In almost every action movie we eventually arrive at the critical point where the bad guys hold all of the cards and the good guys are seemingly out of options. It is at this juncture that the hero steps forward and says, “I’m going in. “
He risks everything to save the day. We are allowed to project that in a similar circumstance we would have summoned the courage and done the same thing. We may even feel the endorphins pulse through our veins as we watch the scene unfold. It is for that feeling more than anything else that millions fork over eight bucks for popcorn.
Real life is a bit more complicated. We saw real life play out in that sleepy little town in Texas recently. While the facts remain a bit sketchy, the story that seems to be emerging is anything but heroic for local law enforcement. In this drama the hero was an off-duty border patrol agent. Unfortunately, he arrived too late on the scene. The on-duty officers had taken cover for half an hour while the madman delivered unspeakable horror upon the innocent children trapped inside that school. Like virtually all similar stories, the bloodbath finally ended when a good guy with a gun took down the bad guy with a gun.
Images like those of 911 will be forever burned into our memories.
We remember the off-duty firefighters who gave up their round of golf to race down to the towers…never to return. The ones who ran into the burning buildings to save those trying to get out. Or of Todd Beamer who was headed to a business meeting in California when he boarded United flight 93. The 32 year old father and Sunday School teacher had no way of knowing that by noon he would die in a field in rural Pennsylvania. Or that his actions and immortal words “Let’s Roll” would be chiseled into history.
Having met several Congressional Medal of Honorees, I found a similar thread to their stories. They generally don’t consider themselves heroes. They invariably say that they were put into a situation where they realized that something had to be done and they were only ones who could do it. They were in the wrong place at the wrong time and there was no other way out. All knew the risks were great. There’s a reason that many of these medals are awarded posthumously.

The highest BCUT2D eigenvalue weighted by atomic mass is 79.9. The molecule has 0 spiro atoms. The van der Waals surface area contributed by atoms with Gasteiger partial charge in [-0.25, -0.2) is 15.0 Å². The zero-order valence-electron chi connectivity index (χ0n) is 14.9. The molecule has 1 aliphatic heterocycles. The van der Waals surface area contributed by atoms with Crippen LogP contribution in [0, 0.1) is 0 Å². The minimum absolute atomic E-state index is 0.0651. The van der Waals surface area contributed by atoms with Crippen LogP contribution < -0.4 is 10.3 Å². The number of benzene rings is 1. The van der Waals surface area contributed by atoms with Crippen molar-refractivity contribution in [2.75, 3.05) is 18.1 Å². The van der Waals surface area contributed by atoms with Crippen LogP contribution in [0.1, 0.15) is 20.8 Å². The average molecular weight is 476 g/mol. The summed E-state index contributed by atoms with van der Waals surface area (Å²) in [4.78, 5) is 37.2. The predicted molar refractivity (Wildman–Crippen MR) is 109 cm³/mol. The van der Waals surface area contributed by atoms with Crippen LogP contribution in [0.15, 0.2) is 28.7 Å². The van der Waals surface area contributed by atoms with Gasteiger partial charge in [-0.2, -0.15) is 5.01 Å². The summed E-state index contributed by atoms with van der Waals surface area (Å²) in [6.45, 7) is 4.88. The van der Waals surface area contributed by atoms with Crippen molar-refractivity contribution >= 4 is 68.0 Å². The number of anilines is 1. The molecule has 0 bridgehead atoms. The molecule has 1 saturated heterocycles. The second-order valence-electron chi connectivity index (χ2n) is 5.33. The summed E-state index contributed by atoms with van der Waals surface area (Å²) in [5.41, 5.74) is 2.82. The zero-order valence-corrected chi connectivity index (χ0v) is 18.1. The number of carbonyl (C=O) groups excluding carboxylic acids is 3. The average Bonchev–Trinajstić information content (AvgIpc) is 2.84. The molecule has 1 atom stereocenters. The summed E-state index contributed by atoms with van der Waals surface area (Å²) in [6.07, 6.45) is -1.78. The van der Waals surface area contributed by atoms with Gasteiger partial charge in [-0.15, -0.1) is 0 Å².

It’s as if just the right metal was put into the furnace, heated to the correct temperature, poured into the perfect mold and a hero was coined.
The purpose here is not to second guess or question the delays by the police in Uvalde. We want to believe that the police are super heroes who will risk their lives to save the day. Reality paints a different picture. Real heroes are rare. Police forces recruit from the human race. We’ve seen that delays like waiting for SWAT teams can produce horrific results.
Predictably, the enemies of the Second Amendment jumped in front of the klieg lights to demand that we restrict the rights of law abiding citizens to own firearms. They know (or should know) that we already put restrictions on felons and lunatics acquiring guns. We know that with over 300,000,000 guns in circulation, Satanic madmen will eventually find weapons. According to actual FBI crime statistics, more Americans are killed with fists, knives and blunt instruments than with long guns (shotguns and rifles). https://ucr.fbi.gov/crime-in-the-u.s/2011/crime-in-the-u.s.-2011/tables/expanded-homicide-data-table-11. But facts never get in the way of some good demagoguery.
The lessons of this unspeakable tragedy are there for all to see. First, evil still walks among us. That has not changed since man fell from grace. Second, we cannot expect our police to arrive or even act in time to protect us. It takes a good guy with a weapon to stop a bad guy with a weapon. Therefore we need more, not fewer good people who are trained and equipped with firearms to stop evil before casualty counts rise.
We are reminded that the only thing necessary for evil to triumph in this world is for good people to do nothing. The Second Amendment has little to do with hunting deer or ducks. It’s about our right to defend ourselves, our families and our liberties.
Recent events demonstrate that it’s a right that’s well-worth defending.